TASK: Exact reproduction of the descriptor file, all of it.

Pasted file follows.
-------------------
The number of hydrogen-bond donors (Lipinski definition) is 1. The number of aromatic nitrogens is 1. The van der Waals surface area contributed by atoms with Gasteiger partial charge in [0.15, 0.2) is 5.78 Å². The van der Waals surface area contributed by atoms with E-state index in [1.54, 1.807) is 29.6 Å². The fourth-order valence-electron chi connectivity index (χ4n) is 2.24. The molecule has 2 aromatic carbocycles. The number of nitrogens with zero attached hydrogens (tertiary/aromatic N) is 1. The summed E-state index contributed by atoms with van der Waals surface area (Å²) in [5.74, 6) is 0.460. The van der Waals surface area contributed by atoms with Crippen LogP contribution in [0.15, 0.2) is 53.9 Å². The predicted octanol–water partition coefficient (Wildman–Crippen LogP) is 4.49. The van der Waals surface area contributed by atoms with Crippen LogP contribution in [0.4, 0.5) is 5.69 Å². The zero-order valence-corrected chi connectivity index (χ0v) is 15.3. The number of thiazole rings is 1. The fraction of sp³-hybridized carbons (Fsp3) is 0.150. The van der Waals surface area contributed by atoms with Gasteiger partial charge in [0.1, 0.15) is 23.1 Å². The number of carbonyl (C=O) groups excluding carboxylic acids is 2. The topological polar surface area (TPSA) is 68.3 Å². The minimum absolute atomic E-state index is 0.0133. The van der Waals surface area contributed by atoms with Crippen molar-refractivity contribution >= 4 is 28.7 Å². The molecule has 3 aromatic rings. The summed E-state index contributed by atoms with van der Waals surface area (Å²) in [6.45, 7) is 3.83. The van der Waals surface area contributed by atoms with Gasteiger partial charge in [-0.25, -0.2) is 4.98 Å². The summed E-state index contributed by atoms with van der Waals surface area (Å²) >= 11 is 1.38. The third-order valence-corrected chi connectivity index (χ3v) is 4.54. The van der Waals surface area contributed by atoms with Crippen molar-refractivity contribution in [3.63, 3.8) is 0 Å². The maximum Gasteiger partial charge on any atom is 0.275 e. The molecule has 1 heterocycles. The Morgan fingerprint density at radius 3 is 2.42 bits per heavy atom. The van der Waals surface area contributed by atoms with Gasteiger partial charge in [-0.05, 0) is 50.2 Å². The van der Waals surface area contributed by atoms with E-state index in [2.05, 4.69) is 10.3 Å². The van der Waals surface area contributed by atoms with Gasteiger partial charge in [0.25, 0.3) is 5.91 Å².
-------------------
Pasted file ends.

The number of hydrogen-bond donors (Lipinski definition) is 1. The number of aromatic nitrogens is 1. The van der Waals surface area contributed by atoms with Gasteiger partial charge in [0.15, 0.2) is 5.78 Å². The van der Waals surface area contributed by atoms with E-state index in [1.54, 1.807) is 29.6 Å². The fourth-order valence-electron chi connectivity index (χ4n) is 2.24. The molecule has 2 aromatic carbocycles. The number of nitrogens with zero attached hydrogens (tertiary/aromatic N) is 1. The summed E-state index contributed by atoms with van der Waals surface area (Å²) in [5.74, 6) is 0.460. The van der Waals surface area contributed by atoms with Crippen LogP contribution in [0.15, 0.2) is 53.9 Å². The predicted octanol–water partition coefficient (Wildman–Crippen LogP) is 4.49. The van der Waals surface area contributed by atoms with Crippen LogP contribution in [0.4, 0.5) is 5.69 Å². The zero-order valence-corrected chi connectivity index (χ0v) is 15.3. The number of thiazole rings is 1. The fraction of sp³-hybridized carbons (Fsp3) is 0.150. The van der Waals surface area contributed by atoms with Gasteiger partial charge in [0.1, 0.15) is 23.1 Å². The number of carbonyl (C=O) groups excluding carboxylic acids is 2. The topological polar surface area (TPSA) is 68.3 Å². The minimum absolute atomic E-state index is 0.0133. The van der Waals surface area contributed by atoms with Crippen molar-refractivity contribution >= 4 is 28.7 Å². The molecule has 3 aromatic rings. The summed E-state index contributed by atoms with van der Waals surface area (Å²) in [6.45, 7) is 3.83. The van der Waals surface area contributed by atoms with Gasteiger partial charge in [-0.25, -0.2) is 4.98 Å². The summed E-state index contributed by atoms with van der Waals surface area (Å²) >= 11 is 1.38. The third-order valence-corrected chi connectivity index (χ3v) is 4.54. The van der Waals surface area contributed by atoms with Crippen molar-refractivity contribution in [3.63, 3.8) is 0 Å². The maximum Gasteiger partial charge on any atom is 0.275 e. The molecule has 1 heterocycles. The Morgan fingerprint density at radius 3 is 2.42 bits per heavy atom. The van der Waals surface area contributed by atoms with Gasteiger partial charge in [-0.05, 0) is 50.2 Å². The van der Waals surface area contributed by atoms with E-state index in [2.05, 4.69) is 10.3 Å². The van der Waals surface area contributed by atoms with Gasteiger partial charge in [0.25, 0.3) is 5.91 Å².